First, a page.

Power and Efficiency

Power Loss \((P_l)\):
In an electric generator, the electrical power is lost in the internal resistance (internal dissipation). The power loss is the amount of Joules per second that are lost uselessly into the generator. That is, for a generator with internal resistance \(r \), the power lost is $$ P_d = ri ^ 2, $$ where \(i \) is the current passing through the generator.
Net Power \((P_n)\) :
It is the net power that the generator provides to the system that it feeds, that is, the amount of electric power (Joules per second) the generator effectively provides, i.e., $$P_n = \mathbb{V} i = \mathscr{E} i - ri^2$$ where \(r\) is the internal resistance of the generator, \(i\) is the current passing through it and \(\mathbb{V}\) is the potential difference at its terminals.
Total Power \((P_T)\):
It is the total electric power produced by the generator. Thus, it is the sum of net power and the dissipated one. It means the amount of Joules of some kind of energy (in the case of batteries, chemical energy) are transformed into electrical energy, each second. $$P_T = P_n + P_d = \mathscr{E} i$$
Efficiency \((\eta)\):
It is the ratio between the power output and the power supplied. The performance of a generator is greater for a smaller internal resistance and a lower intensity of the current running in the system. Therefore, we have $$ \eta = \frac{P_n}{P_T} = \frac{\mathscr{E} i - ri^2}{\mathscr{E}i} = 1 - \frac{r i}{\mathscr{E}},$$ where \(r\) is the internal resistance of the generator, \(i \) is the current passing through it and \(\mathscr{E}\) is its electromotive force.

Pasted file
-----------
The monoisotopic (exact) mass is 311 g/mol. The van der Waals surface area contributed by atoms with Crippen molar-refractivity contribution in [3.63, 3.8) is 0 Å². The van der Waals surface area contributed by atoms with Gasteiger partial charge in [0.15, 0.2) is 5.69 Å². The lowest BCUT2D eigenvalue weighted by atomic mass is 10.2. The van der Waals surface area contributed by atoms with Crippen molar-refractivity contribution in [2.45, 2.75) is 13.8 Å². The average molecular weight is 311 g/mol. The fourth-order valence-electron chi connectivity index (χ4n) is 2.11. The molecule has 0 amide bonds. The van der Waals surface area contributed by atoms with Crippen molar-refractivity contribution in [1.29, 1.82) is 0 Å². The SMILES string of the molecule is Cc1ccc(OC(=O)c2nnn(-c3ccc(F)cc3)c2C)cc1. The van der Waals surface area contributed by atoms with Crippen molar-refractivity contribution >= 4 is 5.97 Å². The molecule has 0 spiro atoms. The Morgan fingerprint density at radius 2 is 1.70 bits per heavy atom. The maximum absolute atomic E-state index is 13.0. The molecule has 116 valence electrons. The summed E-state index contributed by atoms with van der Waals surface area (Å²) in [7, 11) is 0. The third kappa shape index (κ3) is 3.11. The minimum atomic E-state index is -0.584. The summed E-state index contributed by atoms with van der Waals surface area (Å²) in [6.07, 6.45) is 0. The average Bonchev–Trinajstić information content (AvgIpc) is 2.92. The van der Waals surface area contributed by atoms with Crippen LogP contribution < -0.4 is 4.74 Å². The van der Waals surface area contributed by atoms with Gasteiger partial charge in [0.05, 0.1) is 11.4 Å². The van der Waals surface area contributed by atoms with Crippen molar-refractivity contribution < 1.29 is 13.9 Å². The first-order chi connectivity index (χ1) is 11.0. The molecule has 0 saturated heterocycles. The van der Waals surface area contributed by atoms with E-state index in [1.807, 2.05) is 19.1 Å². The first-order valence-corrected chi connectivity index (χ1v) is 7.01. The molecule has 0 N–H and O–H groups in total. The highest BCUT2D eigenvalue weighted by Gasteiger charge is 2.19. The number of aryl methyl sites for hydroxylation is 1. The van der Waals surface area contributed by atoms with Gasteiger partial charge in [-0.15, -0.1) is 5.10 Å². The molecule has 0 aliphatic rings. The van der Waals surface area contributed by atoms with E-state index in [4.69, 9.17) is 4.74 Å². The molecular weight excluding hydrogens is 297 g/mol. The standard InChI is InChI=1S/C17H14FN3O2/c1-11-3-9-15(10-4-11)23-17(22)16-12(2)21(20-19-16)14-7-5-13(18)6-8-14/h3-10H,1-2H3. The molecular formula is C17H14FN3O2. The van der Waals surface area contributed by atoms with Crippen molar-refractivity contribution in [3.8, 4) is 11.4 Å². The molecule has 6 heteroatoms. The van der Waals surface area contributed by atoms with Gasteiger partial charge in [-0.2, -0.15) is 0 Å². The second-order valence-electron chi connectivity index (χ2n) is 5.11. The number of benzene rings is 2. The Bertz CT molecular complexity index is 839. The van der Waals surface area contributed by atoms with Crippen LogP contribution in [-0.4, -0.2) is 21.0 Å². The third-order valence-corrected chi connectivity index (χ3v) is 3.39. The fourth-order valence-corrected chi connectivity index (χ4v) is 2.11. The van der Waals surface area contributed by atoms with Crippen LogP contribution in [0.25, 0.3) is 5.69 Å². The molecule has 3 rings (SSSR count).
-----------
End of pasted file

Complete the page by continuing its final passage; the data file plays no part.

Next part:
Ideal Generator:
It is one that is able to supply electric power without dissipating any energy. We can think of the ideal generator as a generator with zero internal resistance. Of course, it is a hypothetical model.
Short Circuit:
A generator is short-circuited if its terminals are directly connected or connected by a negligible resistance wire. The \(U\) between the terminals of a generator in a short circuit is zero and the current intensity is the maximum possible. In this condition, the power output of a generator is zero and the power provided by it is completely dissipated in the internal resistance, which ultimately heats too much and deteriorate. The intensity of the short-circuit current is $$ i_{cc} = \frac{\mathscr{E}}{r},$$ where \(r\) is the internal resistance of the generator and \(\mathscr{E}\) is its electromotive force.